OVER THE past decade, vitamin D analogues have been intensively studied for the treatment of a number of dermatologic disorders. They were introduced with tremendous enthusiasm, and for many reasons that enthusiasm has been justified. Here was an entirely new class of medications for dermatologists. In the laboratory, calcipotriene, also called calcipotriol outside the United States, effectively reduced proliferation and induced differentiation of keratinocytes.1,2 These characteristics suggested that this vitamin D3 analogue would be effective in the treatment of psoriasis.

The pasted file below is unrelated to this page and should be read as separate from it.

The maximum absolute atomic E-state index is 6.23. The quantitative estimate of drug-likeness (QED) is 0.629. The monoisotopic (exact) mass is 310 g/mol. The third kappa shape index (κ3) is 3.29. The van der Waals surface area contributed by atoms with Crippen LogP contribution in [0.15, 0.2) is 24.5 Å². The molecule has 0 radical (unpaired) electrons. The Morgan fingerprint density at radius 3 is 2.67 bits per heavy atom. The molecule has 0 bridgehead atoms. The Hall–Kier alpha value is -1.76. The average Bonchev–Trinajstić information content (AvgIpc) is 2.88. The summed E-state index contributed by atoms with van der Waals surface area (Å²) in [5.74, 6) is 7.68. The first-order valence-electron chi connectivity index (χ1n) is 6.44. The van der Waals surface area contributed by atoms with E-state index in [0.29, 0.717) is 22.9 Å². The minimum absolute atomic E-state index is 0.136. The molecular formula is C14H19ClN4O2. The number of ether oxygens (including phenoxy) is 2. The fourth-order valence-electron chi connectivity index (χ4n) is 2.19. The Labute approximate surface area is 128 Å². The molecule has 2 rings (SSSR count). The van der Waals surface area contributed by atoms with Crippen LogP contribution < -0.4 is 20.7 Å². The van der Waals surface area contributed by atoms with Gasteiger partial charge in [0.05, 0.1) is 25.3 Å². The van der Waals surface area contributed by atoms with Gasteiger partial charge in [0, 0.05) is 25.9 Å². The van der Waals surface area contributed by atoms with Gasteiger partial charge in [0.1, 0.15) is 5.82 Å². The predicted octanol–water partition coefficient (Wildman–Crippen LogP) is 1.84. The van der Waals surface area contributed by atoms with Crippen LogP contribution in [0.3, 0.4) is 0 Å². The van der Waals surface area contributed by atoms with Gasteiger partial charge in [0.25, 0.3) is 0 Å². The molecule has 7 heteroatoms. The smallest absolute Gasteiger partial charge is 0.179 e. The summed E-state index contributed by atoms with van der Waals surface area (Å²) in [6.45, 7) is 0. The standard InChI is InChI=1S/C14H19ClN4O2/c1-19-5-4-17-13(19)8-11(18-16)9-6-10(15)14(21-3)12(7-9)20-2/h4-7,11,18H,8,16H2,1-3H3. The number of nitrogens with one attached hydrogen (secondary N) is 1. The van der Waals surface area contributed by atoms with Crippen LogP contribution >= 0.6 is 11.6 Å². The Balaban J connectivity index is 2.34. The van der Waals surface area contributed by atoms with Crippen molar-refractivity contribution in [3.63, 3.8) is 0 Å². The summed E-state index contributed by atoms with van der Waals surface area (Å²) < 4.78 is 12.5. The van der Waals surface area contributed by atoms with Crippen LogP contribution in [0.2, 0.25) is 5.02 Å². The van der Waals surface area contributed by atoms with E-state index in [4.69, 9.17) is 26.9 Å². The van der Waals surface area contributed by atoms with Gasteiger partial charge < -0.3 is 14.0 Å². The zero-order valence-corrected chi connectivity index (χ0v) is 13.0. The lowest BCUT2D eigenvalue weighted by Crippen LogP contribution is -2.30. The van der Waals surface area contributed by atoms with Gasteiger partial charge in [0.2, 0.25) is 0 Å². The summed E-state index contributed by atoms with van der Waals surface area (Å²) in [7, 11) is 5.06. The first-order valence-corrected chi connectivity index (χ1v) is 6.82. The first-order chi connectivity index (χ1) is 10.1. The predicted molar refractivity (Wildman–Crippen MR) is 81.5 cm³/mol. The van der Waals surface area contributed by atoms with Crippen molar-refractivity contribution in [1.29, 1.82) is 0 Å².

In clinical trials, calcipotriene therapy proved superior to anthralin therapy3 and to an assortment of topical corticosteroids including betamethasone valerate.4 Most recently, it has been shown to be more effective than fluocinonide ointment, a class II corticosteroid that is widely used for the treatment of psoriasis.5
See also page 1305
With this background, calcipotriene therapy was introduced in the United States in 1994. Expectations were high—possibly too high.